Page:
Daniel Wiffen makes history with gold medal for Ireland at World Championships

Armagh swimmer wins first medal for Irish person at long course championships in 800m freestyle

After turning for the last time Daniel Wiffen had nothing only 50 metres of clear water ahead of him, his chance to go where no Irish swimmer had gone before, and the gold medal already in his mind.

By the finish it could not have been any more convincing, Wiffen stretching two seconds and a full body length clear of his last remaining rival to win a thrilling 800 metres freestyle final inside the Aspire Dome in Doha.

Another small step for the 22-year-old from Armagh, another giant leap for Irish swimming.

Because coming just two months after Wiffen became the first Irish swimmer to break a world record, his winning of a first Irish medal at the World Aquatics Championships, and a gold one at that, unquestionably represents another paradigm shift in the sport. No turning back now.


That it comes just over five months before the Paris Olympics, which begin a week after he turns 23, also makes clear his medal prospects on that stage. Wiffen, from the small village of Magheralin on the Armagh side of the county border with Down, has already been promising that for some time.

Just because you’re a world record holder doesn’t mean you’re having it all your own way, and Wiffen was certainly made work for his gold over the 16 closely fought lengths. In the end his winning time of 7:40.94 was a full two seconds clear of Australia’s Elijah Winnington, second in 7:42.95, with Italy’s Gregorio Paltrinieri winning bronze in 7:42.98.

His race effort was immaculately timed, and executed even better, Wiffen hitting the front for the first time with about 75m left to swim.

“That was the goal coming into this meet, to win a world medal, and be on the top of the podium for Ireland, a first medal at World Championship level,” he said. “That’s really cool to say, and I’m ecstatic about that.

“It was just about building the confidence in myself, execute my own race plan, which is exactly what I did. I knew exactly how the race was going to pan out, and it really was just to get to the 400m, then start grinding, and push on again the last 50m. And I knew I was going to win from say the last 100m.”

Wiffen was clearly tuned in too, making a dialled-in gesture with his right hand on entering the arena, then promptly repeating on completing the race.

Winnington, the 400m champion in 2022, had set off at world record pace in lane eight, and was still in front at halfway, passed in 3:48.66; in second then was Paltrinieri, swimming in lane one, the now 29-year-old Italian who won this event back in 2019, and the Olympic 1500m champion from Rio 2016.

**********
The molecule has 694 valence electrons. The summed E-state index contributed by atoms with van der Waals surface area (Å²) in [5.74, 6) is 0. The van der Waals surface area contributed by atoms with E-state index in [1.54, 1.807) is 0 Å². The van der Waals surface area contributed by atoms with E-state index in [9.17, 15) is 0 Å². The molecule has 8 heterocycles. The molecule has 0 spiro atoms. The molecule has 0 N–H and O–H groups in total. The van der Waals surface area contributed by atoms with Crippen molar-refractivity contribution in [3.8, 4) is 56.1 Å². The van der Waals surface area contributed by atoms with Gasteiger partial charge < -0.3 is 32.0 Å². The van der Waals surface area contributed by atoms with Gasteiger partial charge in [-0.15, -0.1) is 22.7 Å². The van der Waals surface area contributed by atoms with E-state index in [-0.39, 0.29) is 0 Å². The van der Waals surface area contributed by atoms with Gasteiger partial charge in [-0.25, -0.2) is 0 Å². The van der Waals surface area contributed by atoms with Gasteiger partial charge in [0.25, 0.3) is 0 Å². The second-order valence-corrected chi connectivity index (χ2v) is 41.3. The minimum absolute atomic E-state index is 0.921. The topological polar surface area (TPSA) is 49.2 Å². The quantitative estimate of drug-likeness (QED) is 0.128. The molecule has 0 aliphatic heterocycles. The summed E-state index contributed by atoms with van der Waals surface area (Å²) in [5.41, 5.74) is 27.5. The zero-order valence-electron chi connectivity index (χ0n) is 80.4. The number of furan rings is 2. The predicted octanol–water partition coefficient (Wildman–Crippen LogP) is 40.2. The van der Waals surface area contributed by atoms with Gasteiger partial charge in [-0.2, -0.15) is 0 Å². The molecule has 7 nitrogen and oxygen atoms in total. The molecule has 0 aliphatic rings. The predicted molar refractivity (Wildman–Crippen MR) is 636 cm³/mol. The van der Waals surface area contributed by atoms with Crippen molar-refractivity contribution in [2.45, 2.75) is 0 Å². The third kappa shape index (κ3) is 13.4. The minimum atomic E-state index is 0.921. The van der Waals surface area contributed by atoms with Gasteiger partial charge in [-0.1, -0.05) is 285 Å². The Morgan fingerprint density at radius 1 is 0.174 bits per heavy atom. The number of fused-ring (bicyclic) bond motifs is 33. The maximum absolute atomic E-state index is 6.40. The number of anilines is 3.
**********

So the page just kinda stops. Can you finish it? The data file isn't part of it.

Wiffen, however, was biding his time in third, and after Paltrinieri moved into the front, Wiffen passed Winnington with ease.

With 100m to swim, Wiffen was just .31 of a second behind Paltrinieri, then moved up another gear, promptly opening up that winning advantage, with Winnington closing fast again to grab silver.

His winning margin was further notable given the eight finalists were separated by just over a second in the semi-finals on Tuesday morning. Tellingly, none of the four swimmers who finished ahead of Wiffen in Fukuoka last year were in the final showdown, defending champion Ahmed Hafnaoui from Tunisia failing to qualify from his semi-final, ranked 18th overall.

Wiffen’s motivation was also clear, stemming from his fourth place in both the 800m and 1500m freestyle events at last year’s World Championships in Fukuoka. He also finished fifth in Sunday’s final of the 400m freestyle, and he’s back in the pool in Doha at the weekend for the 1500m freestyle, looking to make it a distance gold-medal double.

Irish swimmers have previously won three medals at the World Short Course (25m pool) Championships, in Shane Ryan (2018 bronze), Ellen Walshe (2021 silver) and Mona McSharry (2021 bronze), but never in the standard Olympic-sized 50m pool.

His parents Rachel and Jonathan were in Doha to witness his historic feat, along with his twin brother Nathan, also still in contention to qualify for Paris. Wiffen has made little secret that his gentle sibling rivalry with Nathan provided much of the motivation in his early swimming years.

Wiffen broke that world record at the climax of the European Short Course Championships in December, on the outskirts of Bucharest, when winning his third gold medal of the week, in the 800m freestyle. His time there of 7:20.46 (short course being faster, given the benefit of extra turns) took a full three seconds off the previous mark set by Australian Grant Hackett, set back in 2007.

“Ever since I was younger, my aim has been to break a world record,” Wiffen said of that feat. “I’ve always loved swimming, have watched everything since I was 12, 13, always looked up to the world record holders.

“Maybe when I was younger that was very unrealistic. You can ask any of the pathway coaches in Ireland, they wouldn’t even say I’d be good nationally when I was younger, but I just had the determination.”

A final year computer science student in Loughborough University, Wiffen’s progress there over the last four years has been deftly guided by his coach, Andi Manley, and greatly aided by the world-class swimming company he trains with daily.

He was still a 19-year-old rookie when he qualified for the Tokyo Games in 2021, finishing 14th in the 800m in a then national record of 7:51.65, his promise laid bare, now fast being realised.

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Ian O'Riordan

Ian O'Riordan

Ian O'Riordan is an Irish Times sports journalist writing on athletics